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Grace Marie Davis
Grace Marie Davis passed away peacefully on April 28, 2019 with her loving family by her side. She was 99.
She was born on June 24, 1919, the eldest of six children, and was raised on the family farm near St. John, North Dakota. She graduated from St. John High School in 1936 and received a lifetime teaching certificate from Valley City Teacher’s College in 1938. She worked for five years teaching in the local one-room schools where she taught her brothers, sisters, cousins, and neighbors. In the winter, she would travel to school in a one-horse sled, and in the summer, a surrey. In the summer of 1943, she travelled to Seattle with a friend. Though she had hoped to start a career in business, they both found jobs at the Boeing Company. She started washing and buffing aircraft wings but was soon promoted to spot welding, which was a job normally reserved for men. She said “It was a bit of a lark, but hard work, quite the change from teaching.” Her contribution to the war effort was recognized in the 2012 “Rosie the Riveter” calendar, published by Washington Women in Trades, an organization that recognizes that the “Rosies” prepared the way for women to work in trades in the present day. She met her future husband, Stan, at a boarding house where they were both staying. They fell in love, married on December 8, 1943, and moved to an apartment at the foot of Queen Anne Hill. After the war, she worked at the Naval Station on Pier 91 until 1947 when they moved to Lake City north of Seattle. She and Stan not only began a family with the birth of their first daughter, Diane, but they also began a home-based business, Inter-City Shade Company, which they ran for almost 50 years. After the birth of their son, Robert, they moved to a larger house in North Seattle in 1952, where their second daughter Debra was born. In 1965, she wanted to “have some fun” so she got a job in the bookkeeping department of the new JC Penney store at the Northgate shopping center. She retired in 1991 to devote her time to assisting Stan in running the Venetian blind business, until he retired in 1995.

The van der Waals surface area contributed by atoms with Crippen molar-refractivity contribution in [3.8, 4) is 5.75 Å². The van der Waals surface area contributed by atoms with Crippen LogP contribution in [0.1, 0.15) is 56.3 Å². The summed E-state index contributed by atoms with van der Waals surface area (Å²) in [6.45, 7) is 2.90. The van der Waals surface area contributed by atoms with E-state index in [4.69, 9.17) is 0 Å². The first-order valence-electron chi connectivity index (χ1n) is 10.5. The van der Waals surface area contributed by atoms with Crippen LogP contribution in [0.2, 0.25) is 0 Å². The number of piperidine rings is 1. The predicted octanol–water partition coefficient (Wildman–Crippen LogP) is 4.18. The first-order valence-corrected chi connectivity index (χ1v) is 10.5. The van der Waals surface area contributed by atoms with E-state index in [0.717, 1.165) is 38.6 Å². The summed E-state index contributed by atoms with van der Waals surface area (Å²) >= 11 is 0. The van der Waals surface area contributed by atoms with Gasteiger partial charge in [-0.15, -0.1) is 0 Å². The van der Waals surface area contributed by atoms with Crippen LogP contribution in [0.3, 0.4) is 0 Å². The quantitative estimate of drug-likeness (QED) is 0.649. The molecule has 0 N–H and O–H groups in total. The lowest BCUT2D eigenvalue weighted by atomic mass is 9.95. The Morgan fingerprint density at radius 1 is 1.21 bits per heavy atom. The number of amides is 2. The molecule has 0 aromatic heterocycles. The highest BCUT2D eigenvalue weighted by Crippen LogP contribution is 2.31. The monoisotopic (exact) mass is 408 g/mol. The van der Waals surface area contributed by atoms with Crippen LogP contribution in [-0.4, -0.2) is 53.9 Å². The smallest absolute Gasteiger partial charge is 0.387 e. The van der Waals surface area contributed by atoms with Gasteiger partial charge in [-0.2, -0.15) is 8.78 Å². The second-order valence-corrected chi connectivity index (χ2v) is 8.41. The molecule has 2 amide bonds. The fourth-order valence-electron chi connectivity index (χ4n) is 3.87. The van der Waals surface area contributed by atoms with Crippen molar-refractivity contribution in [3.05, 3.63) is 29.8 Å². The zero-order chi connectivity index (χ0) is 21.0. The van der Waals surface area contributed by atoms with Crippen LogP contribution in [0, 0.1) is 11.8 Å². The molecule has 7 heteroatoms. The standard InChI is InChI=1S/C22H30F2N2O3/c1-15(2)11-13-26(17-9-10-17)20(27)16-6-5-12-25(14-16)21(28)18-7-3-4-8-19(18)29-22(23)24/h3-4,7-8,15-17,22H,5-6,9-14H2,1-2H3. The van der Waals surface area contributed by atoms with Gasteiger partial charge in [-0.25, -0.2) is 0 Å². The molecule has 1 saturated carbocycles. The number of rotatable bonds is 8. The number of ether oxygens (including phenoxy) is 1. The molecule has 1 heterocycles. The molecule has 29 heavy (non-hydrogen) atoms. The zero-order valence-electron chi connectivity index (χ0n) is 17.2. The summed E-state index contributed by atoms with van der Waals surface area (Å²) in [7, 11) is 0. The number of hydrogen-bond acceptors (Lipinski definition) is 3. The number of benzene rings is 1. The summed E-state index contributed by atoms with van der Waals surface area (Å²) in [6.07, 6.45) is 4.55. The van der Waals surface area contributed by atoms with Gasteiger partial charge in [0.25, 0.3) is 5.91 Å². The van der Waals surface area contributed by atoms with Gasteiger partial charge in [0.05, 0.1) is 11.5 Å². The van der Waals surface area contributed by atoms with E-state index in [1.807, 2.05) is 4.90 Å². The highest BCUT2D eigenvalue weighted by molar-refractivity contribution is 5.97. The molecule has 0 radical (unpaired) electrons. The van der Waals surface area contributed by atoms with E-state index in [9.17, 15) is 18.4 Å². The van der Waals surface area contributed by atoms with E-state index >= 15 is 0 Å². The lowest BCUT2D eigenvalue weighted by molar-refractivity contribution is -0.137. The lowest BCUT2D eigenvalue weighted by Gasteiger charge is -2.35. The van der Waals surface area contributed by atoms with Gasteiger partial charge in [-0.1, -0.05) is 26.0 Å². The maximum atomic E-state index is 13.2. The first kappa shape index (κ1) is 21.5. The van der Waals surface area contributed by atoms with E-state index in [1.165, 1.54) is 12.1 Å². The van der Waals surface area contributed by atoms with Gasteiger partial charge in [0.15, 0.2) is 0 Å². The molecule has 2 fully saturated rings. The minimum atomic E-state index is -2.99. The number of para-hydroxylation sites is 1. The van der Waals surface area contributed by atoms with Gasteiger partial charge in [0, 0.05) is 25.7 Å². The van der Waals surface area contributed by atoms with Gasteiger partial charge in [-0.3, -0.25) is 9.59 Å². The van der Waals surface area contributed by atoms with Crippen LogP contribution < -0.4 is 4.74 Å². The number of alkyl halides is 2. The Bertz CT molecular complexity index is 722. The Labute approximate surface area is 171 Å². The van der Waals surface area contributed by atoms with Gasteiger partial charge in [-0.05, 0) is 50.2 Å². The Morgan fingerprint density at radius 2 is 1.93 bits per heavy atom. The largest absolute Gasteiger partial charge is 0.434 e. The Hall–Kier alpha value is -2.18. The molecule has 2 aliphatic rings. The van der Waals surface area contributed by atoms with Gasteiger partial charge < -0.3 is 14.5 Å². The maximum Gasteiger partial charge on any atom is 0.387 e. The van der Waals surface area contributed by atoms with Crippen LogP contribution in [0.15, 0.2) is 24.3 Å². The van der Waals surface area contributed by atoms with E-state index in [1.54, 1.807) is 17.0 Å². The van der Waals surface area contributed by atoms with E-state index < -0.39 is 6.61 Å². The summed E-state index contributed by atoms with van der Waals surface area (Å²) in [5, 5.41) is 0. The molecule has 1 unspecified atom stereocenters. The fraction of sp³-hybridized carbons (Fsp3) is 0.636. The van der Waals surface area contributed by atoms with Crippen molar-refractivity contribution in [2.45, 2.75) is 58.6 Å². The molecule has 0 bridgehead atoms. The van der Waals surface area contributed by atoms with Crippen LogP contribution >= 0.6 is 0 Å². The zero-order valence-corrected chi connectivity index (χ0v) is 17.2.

She was a member of St. Catherine of Siena Parish for 67 years, and was a long-time member of the parish Altar Society. Both she and Stan thought it was very important to raise their three children in the Catholic faith and with a Catholic education even if, at times, it was a financial challenge. Being a child of the Great Depression, she was very thrifty and practical. She also had a life-long passion for business and investing, and was never shy about giving advice on that and many other subjects. She was always energized by family celebrations with her siblings in North Dakota and at countless holiday gatherings with Stan’s sister’s family (the Wilsons) and Stan’s parents in Seattle. She was both feisty and mischievous when expressing her views on life at these family gatherings. She always impressed on her children the importance of family and taking care of each other. It was a great joy when her siblings and their spouses attended her and Stan’s surprise 50th wedding anniversary weekend celebration in Seattle in 1993.
She suffered strokes which limited her mobility and later her speech, but not her indomitable spirit and sense of humor. She was a very strong lady and a survivor. At the end of her life, she was lovingly cared for by her children and by caregivers at home and in skilled nursing facilities. The one characteristic that most defined her was her positive attitude and her firm belief that anything can be accomplished if you put your mind to it. Her children remember her telling them that she would live to be 100 years old while keeping all of her teeth; she was just two months short of that goal!
She was preceded in death by her loving husband, Stan Davis. She is survived by son, Robert; daughters, Diane and Debbie; and many nieces and nephews. A Mass of Christian Burial was held on May 11 at St. Catherine of Siena Church, with internment at Holyrood Cemetery.